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Thread: I,m curious...

  1. #1
    Junior Member
    Join Date
    Jul 2002

    Question I,m curious...

    Being relatively new to the computer/security game I have probably some stupid questions, but I wonder...

    Is there a limit to how many times a hard drive can be formatted?
    Also will accessive formatting eventually damage a drive?
    and finally...Does formatting really erase everything?

    Can anyone enlighten me here...?

  2. #2
    Yes, excessive formatting a hard drive will effect it, I am not sure of how may writes before you experience bad sectors, but eventually you will start having problems, and as far as formatting erasing. That is a negative. You would have to use a program that over writes in a High, Low, Random Charecter Pass. Such as NTWipe from Maresware.com or BCWipePD from jetico.com

  3. #3
    Junior Member
    Join Date
    Jul 2002
    does formatting really erase everything?
    first i say no, it doesn't erase everything. for example the Mast Boot Sector (MBS) isn't erased when formatting your HD.
    but if you mean, if the data stored on the drive is erased, i can't really say. i only know that data stored on a Ext2-Filesystem (f.e. under Linux) isn't clearly erased when formatting. a part of the data is still on the HD but can't be accessed!

    \"Imagination is more important than knowledge\" (A. Einstein)

  4. #4
    Join Date
    Jul 2002
    re: formatting HD and its' effects...

    AFAIK, reformatting has little effect on your hard drive as far as life expectancy is concerned. Note that I said
    little, and not no. As Joey_Batch_File pointed out, there are third-party progs that will do successive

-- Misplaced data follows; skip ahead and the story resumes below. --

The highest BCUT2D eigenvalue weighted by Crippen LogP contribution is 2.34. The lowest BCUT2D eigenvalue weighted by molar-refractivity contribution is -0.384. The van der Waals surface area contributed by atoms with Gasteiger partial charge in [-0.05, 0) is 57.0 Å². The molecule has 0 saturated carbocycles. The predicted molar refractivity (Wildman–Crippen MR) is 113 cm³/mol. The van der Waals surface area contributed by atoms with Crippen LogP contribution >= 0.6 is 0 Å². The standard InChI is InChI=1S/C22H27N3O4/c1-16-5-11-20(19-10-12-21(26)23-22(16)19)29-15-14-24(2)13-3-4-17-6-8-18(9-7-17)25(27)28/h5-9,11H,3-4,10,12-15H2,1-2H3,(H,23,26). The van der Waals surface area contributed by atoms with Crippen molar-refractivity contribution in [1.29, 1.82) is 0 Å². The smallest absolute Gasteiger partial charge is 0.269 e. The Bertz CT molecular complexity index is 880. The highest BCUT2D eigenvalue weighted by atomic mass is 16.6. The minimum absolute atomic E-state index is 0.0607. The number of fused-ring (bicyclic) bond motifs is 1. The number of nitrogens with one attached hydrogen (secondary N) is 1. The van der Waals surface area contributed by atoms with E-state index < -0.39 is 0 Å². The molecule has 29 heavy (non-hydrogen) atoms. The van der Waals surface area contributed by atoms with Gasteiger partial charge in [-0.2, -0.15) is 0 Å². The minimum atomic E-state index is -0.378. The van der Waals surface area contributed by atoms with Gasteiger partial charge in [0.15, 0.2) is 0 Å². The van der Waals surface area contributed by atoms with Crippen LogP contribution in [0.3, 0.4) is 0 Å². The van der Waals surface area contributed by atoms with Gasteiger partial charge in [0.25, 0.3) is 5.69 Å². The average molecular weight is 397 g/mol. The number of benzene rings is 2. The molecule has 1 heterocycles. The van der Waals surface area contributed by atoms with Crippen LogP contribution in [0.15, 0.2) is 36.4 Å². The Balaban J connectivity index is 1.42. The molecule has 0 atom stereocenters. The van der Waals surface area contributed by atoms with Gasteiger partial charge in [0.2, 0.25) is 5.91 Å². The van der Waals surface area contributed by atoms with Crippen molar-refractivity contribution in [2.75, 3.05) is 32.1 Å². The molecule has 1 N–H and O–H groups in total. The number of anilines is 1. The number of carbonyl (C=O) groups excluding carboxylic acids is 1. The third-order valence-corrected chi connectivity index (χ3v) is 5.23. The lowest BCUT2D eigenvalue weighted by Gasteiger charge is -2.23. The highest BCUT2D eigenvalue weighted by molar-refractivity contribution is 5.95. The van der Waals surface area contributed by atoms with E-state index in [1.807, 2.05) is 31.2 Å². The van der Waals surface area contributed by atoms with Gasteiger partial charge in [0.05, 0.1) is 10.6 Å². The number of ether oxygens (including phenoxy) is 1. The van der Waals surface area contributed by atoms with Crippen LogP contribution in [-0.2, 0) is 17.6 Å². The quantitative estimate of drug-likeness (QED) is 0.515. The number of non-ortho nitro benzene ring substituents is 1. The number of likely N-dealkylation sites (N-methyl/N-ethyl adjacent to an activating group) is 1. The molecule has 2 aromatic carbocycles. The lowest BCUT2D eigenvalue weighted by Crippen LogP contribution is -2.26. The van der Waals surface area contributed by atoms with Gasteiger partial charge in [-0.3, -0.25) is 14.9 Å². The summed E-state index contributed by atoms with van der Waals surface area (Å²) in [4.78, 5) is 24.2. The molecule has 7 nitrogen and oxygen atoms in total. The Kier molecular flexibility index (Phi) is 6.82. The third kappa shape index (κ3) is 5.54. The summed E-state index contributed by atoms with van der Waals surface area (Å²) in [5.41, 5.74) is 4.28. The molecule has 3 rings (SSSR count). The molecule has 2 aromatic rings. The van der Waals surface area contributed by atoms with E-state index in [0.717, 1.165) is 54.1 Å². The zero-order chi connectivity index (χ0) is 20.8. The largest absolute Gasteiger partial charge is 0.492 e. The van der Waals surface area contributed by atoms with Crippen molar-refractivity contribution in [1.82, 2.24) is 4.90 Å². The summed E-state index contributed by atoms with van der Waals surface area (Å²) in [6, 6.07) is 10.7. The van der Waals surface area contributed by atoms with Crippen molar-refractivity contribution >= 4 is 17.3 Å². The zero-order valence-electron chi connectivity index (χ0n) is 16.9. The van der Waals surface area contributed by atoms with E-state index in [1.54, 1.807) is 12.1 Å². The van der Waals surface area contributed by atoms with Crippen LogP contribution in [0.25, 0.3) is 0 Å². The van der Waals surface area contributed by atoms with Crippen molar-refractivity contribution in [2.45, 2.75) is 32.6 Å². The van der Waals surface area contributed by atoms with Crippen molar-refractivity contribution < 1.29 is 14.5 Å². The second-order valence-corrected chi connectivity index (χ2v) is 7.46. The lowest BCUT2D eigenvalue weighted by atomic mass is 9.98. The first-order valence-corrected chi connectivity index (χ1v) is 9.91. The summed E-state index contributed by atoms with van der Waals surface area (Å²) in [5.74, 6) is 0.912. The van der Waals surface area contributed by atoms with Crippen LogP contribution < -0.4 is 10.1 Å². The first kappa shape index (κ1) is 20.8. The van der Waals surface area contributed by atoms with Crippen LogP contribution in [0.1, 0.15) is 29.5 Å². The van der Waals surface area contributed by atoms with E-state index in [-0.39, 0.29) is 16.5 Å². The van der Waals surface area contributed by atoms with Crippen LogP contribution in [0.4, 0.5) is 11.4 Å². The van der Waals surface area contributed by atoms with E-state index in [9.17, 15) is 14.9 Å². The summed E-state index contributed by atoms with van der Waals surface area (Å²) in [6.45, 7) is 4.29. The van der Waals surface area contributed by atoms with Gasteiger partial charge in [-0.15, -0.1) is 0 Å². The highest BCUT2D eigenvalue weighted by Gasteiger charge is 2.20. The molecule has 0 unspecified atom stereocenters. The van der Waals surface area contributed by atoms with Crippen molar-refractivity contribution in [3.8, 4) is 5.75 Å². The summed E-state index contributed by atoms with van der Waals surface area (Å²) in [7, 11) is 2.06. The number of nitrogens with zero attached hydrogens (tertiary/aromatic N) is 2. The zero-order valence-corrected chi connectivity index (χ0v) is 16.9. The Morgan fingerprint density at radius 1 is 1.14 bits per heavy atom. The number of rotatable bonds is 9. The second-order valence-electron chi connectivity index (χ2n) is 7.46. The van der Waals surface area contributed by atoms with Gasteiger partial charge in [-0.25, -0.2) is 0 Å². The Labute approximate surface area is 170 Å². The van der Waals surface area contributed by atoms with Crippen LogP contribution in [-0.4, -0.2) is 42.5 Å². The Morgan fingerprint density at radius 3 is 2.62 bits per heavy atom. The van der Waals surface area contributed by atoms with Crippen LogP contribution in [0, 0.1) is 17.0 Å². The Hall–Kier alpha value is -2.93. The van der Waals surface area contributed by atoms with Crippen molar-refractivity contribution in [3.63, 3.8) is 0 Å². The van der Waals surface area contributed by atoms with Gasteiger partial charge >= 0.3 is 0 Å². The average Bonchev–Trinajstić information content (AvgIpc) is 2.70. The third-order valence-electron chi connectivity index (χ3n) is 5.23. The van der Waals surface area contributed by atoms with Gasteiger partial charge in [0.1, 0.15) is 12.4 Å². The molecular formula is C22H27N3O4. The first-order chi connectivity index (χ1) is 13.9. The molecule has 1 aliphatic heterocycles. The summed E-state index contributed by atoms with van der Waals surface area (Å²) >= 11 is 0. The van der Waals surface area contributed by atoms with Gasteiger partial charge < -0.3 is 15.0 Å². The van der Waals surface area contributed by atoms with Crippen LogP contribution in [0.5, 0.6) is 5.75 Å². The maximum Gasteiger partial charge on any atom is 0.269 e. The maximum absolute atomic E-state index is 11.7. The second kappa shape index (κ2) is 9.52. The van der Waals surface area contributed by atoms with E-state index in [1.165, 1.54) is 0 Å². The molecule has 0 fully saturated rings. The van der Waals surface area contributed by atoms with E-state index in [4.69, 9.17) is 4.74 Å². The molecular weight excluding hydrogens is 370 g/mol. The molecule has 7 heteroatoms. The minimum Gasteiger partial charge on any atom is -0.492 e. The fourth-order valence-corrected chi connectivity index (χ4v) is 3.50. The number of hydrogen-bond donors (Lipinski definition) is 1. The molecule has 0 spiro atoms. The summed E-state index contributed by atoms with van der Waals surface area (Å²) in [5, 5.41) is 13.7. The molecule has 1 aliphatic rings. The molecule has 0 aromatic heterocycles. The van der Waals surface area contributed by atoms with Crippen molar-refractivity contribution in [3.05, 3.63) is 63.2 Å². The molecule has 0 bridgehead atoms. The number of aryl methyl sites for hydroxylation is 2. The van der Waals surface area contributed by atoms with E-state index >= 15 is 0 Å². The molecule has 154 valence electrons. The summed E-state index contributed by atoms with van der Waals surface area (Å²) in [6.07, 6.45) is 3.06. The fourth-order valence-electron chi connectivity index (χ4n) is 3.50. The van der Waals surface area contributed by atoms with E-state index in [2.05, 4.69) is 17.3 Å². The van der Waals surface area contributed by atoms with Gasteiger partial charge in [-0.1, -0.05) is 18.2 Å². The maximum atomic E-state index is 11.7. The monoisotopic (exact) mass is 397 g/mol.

wipedowns of your harddrive. That said, regular usage itself might be more hazardous to your drive, not to
    mention system performance, if you're not doing regular maintenance, like fsck/scandisk, defrag, etc. If you check
    the manufacturers' website, you'll probably see lifetime expectancy information regarding your particular model.
    There are so many others factors involved besides formatting such as h/w type (IDE or SCSI), operating environment,
    abuse, Quality Control (or lack thereof) and many more that you have to take into consideration.
    Just remember, there's no such thing as a silly question (as long as it's reasonably silly ).
    Keep it up...

    You can lead a yak to water, but you can\'t teach an old dog
    to make a silk purse out of a pig in a poke
    -Berke Breathed/ Opus The Penguin

  5. #5
    Join Date
    Jul 2002
    I just formatted a HD and started having problems with it, so after reading this tread, I'm wondering... Maybe the formatting messed it up. :-/ Oh well, It's lost now. Nothing I can do to get the stuff back.

  6. #6
    Senior since the 3 dot era
    Join Date
    Nov 2001
    Formatting will not damage your hard drive more than any other normal use. If you are going to do excessive formatting (let's say 100000000 times) you will probably experience some problems with your disk. About the information stored on it: it's possible to recover data on a formatted disk (even on a several times formatted disk).
    Therefor you need to use a program that fills your disk several times with random useless info (like wipeinfo does). This process will erase your data (if you really are paranoid and you watched to many spy movies, you can also manually destroy your disk completly by killing it with a hamer, sand it, use acid and finaly burning the pieces anyway, it's very unlikly that you are that important that you have to do those things).

    Normally several overwrites will be enough (many progs let you choose how many times, depending on the "sensitivity" of the data stored) German standards require a minimum of 7 overwrites. It's important to erase your slackspace at the end of a cluster and the 'free space' too, cause those can be used to reconstruct data.

    Programs that allow to do several overwrites, erasing your data:

    Norton Wipe Info http://www.symantec.com (commercial licence)